Facebook obstructs politics

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Facebook obstructs politics

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When U.S. President John F. Kennedy nominated his 35-year-old brother Robert as Attorney General in 1961, the decision was criticized as an act of nepotism.

When reporters asked why, Kennedy smiled and said that his mother and brothers thought it was a great decision. Kennedy responded with a joke when asked an awkward question. But what we should learn here is that collection of biased opinions due to interests, family ties or regional relationship can never represent true public opinion or collective intelligence.

Right after the U.S. presidential election result was announced in November, many Clinton supporters panicked and could not accept the outcome. They never doubted Clinton’s victory. Thousands of supporters gathered at the Jacob Javits Center in New York, where a celebration had been scheduled. They weren’t interested in meeting any Trump supporters around them, in person or on Facebook. As a result, anti-Trump rallies spread around the United States.

After the election, American society, especially mainstream media, investigated the problems surrounding this controversial election. A study showed that social networks like Facebook and Twitter serve as echo chambers, distorting awareness and encouraging political extremism. An echo chamber is a room where sound reverberates. No matter what you say here, you only hear back the same. Therefore, when you look at the world through Facebook, you are surrounded by similar opinions and become biased.

Birds of a feather flock together. Facebook friends tend to share political inclinations. So, the postings of your friends mostly coincide with your opinion. When you continue reading these postings, you become prejudiced. Clinton supporters have seen only anti-Trump stories on Facebook and mistook that the entire world loathed him.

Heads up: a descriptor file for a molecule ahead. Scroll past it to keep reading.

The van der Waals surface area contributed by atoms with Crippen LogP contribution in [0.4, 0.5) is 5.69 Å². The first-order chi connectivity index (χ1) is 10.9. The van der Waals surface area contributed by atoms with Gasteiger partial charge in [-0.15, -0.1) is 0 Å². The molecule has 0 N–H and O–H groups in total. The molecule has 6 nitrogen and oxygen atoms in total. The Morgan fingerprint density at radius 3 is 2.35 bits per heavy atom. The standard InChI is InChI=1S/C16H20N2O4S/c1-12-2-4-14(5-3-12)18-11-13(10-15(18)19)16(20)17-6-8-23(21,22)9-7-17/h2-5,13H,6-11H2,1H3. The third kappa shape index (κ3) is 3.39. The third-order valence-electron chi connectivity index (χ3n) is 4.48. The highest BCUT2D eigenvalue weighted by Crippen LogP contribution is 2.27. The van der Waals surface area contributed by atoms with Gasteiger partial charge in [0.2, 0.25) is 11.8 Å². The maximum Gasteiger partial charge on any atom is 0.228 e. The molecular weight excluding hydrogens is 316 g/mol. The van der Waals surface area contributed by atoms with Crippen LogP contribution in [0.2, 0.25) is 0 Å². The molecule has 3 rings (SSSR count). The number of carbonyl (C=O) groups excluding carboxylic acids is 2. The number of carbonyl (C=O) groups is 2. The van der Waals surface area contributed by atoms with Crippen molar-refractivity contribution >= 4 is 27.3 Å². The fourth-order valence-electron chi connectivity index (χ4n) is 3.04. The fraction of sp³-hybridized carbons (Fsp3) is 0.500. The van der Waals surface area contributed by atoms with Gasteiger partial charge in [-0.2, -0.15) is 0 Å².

Therefore, after the presidential election, American media defined the polarization of ideologies and loss of balance because of social network as a new enemy of democracy. Since last year, the Wall Street Journal installed a Blue Feed, Red Feed tool, illustrating how the two sides live in completely different news cycles. Click one of the eight topics, including Donald Trump and Hillary Clinton, and Facebook newsfeeds that liberals and conservatives see are shown side by side. These feeds show how biased people are.

Moreover, Facebook has an algorithm to show the postings of contributors who have more likes from certain users on top. The strategy to boost clicks fans the echo chamber effect.

Throughout the election campaign, fake news on social networks was just as serious. Scandalous stories tend to be more popular online.

For those who make money based on the number of clicks, facts were not their concern. In fact, a fake story about an FBI agent being murdered while investigating Clinton’s email scandal spread online and created a stir. The problem is that there are little restrictions on spreading fake news.

Unfortunately, the vices of social networks are not limited to the United States. It is more serious in Korea. It is doubtful whether the grand integration of the people can be possible after the next election. The structure of denouncing candidates with different political views with fake news and spreading and reproducing fake stories should not be condoned. At this rate, no matter who becomes president, he should lead the nation while being hated by nearly half of the nation. Getting over the national crisis is not easy even when the nation is united.

JoongAng Ilbo, Jan. 17, Page 30


*The author is an editorial writer of the JoongAng Ilbo.

Nam Jeong-ho
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